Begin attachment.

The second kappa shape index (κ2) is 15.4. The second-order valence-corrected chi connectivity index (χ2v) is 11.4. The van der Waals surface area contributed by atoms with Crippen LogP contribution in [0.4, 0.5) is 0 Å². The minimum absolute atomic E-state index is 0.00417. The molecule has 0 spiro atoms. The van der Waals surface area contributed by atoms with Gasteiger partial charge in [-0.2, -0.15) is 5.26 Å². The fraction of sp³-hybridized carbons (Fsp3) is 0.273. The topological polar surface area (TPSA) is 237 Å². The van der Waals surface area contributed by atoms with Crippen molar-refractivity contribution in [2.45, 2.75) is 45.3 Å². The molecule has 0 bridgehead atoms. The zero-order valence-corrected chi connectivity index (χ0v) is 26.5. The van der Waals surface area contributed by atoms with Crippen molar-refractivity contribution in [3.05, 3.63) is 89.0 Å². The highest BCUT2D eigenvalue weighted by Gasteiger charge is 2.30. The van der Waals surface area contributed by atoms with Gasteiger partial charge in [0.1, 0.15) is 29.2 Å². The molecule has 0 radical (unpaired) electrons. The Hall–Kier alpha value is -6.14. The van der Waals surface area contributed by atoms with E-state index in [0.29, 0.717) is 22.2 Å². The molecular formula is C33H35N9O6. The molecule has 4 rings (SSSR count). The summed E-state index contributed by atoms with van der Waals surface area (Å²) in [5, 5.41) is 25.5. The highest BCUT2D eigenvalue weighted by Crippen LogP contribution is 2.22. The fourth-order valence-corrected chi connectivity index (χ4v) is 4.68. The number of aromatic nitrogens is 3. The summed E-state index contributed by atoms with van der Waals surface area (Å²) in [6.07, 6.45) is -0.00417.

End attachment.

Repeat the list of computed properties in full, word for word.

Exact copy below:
The second kappa shape index (κ2) is 15.4. The second-order valence-corrected chi connectivity index (χ2v) is 11.4. The van der Waals surface area contributed by atoms with Crippen LogP contribution in [0.4, 0.5) is 0 Å². The minimum absolute atomic E-state index is 0.00417. The molecule has 0 spiro atoms. The van der Waals surface area contributed by atoms with Gasteiger partial charge in [-0.2, -0.15) is 5.26 Å². The fraction of sp³-hybridized carbons (Fsp3) is 0.273. The topological polar surface area (TPSA) is 237 Å². The van der Waals surface area contributed by atoms with Crippen molar-refractivity contribution in [2.45, 2.75) is 45.3 Å². The molecule has 0 bridgehead atoms. The zero-order valence-corrected chi connectivity index (χ0v) is 26.5. The van der Waals surface area contributed by atoms with Crippen molar-refractivity contribution in [3.05, 3.63) is 89.0 Å². The highest BCUT2D eigenvalue weighted by Gasteiger charge is 2.30. The van der Waals surface area contributed by atoms with Gasteiger partial charge in [0.1, 0.15) is 29.2 Å². The molecule has 0 radical (unpaired) electrons. The Hall–Kier alpha value is -6.14. The van der Waals surface area contributed by atoms with E-state index in [0.29, 0.717) is 22.2 Å². The molecular formula is C33H35N9O6. The molecule has 4 rings (SSSR count). The summed E-state index contributed by atoms with van der Waals surface area (Å²) in [5, 5.41) is 25.5. The highest BCUT2D eigenvalue weighted by Crippen LogP contribution is 2.22. The fourth-order valence-corrected chi connectivity index (χ4v) is 4.68. The number of aromatic nitrogens is 3. The summed E-state index contributed by atoms with van der Waals surface area (Å²) in [6.07, 6.45) is -0.00417.